How to Understand and Cope With Job Search Rejection
“For there is a proper time and procedure
for every matter, though a person
may be weighed down by misery.”
A job search is not unlike dating. Remember those teen years? Whether you dated a lot or a little, you were popular or a wallflower, you probably experienced the following once or numerous times, and now you are facing it all over again in your job search:
- First comes the assessment. What type of person seems like a good fit and a possible date?
- And in a job search, what type of job seems like a good fit with who I am and what I can do and possible employment?
- Second comes the scouting…looking for a possible match in the band, at church, math club, sports, whatever was your thing.
- In your job search this is where you look, check out ads, recruiters, networking.
- Next comes the exploration. This may have taken the form of notes in class, phone calls (texting and email today), or even lunch at school with others.
- In a job search, you send your résumé in response to a company’s ad.
- Then comes the testing stage. In your search for dating material this may appear as walking home from school, going to the library, having lunch, going to basketball or football games together (apart from the hundreds of fans of course).
- In a job search this is the interview.
- Finally comes the ask. This is where the two of you talk about going out on a real date; the movies, a dance, or skiing.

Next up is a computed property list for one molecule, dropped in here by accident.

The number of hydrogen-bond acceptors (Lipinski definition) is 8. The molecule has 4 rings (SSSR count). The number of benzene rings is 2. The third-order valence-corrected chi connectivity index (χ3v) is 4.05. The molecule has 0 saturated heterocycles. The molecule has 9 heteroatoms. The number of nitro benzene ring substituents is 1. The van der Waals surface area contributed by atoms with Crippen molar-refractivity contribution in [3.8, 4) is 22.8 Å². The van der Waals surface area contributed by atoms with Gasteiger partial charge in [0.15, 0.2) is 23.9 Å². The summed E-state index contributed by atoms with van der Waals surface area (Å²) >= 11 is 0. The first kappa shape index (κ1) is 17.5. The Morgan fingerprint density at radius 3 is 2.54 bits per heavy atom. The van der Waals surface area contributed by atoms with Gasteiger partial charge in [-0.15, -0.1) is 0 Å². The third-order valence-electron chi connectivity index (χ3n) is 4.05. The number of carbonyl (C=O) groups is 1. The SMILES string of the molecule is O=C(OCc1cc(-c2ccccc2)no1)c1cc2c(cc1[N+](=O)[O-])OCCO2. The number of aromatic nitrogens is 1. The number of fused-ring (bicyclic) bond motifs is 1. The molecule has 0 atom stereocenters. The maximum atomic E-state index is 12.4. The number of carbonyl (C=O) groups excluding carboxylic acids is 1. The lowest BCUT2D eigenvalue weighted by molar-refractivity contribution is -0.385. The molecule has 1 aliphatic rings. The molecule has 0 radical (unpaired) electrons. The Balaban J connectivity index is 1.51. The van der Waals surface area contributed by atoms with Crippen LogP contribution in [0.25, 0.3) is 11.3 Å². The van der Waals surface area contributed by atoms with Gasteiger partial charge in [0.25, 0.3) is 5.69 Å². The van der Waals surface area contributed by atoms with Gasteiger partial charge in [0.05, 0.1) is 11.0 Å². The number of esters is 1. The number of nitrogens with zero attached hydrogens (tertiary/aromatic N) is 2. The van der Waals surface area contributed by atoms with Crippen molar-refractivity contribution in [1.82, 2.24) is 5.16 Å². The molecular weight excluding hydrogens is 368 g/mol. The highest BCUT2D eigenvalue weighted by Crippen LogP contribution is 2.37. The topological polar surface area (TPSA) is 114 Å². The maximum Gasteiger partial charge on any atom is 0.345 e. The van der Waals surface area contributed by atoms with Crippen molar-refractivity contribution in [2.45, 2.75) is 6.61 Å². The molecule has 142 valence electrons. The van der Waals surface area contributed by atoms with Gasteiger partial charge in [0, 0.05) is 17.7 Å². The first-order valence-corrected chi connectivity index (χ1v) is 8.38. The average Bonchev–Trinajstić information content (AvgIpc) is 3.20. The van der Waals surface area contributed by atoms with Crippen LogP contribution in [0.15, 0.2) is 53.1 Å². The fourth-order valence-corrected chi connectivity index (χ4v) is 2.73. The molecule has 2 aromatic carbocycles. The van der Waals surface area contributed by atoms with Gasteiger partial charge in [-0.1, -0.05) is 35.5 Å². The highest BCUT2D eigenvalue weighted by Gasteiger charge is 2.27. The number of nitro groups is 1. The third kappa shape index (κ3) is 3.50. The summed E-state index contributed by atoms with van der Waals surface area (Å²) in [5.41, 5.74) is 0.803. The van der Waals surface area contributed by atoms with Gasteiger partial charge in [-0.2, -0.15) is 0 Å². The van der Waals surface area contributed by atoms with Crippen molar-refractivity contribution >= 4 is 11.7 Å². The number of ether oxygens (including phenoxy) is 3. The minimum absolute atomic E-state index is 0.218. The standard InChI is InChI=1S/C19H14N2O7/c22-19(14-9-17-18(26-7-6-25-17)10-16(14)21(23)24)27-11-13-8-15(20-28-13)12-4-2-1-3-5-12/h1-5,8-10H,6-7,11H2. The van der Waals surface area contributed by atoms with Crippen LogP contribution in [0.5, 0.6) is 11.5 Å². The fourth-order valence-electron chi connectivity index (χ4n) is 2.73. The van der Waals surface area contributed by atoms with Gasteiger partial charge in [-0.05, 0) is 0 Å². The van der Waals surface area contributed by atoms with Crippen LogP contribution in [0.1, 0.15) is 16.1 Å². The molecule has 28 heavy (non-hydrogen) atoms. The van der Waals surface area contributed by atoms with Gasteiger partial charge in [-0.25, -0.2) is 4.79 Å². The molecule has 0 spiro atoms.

- In a job search, this is the final interview where an offer is made.
Will you get rejected?
It’s that last stage where you are most vulnerable. You have invested time, energy, emotion, and now you’re ready for the payoff, but too often it’s rejection. You get up the courage to ask, and there’s rejection. Or you wait for the ask that never comes. Another rejection.
True in dating. True in a job search.
So how can you handle the rejection; how can you respond?
- Understand, just like hormonal teens, that what you may see as a good match may not be how God sees the match at all.
- Acknowledge you don’t have complete knowledge of the other party’s agenda.
- Reflect on what you can learn from the experience and purpose to do better next time.
- Review what you have to offer in the way of skills, abilities, experience, and be ready to discuss these.
- Trust that God will bring the perfect match, in His time, for you to be fulfilled and contribute.
Be encouraged. Don’t mope around like a rejected teen, get back in the adventure.
Dear Heavenly Matchmaker, I don’t take rejection well, but give me the faith to trust Your matchmaking skills.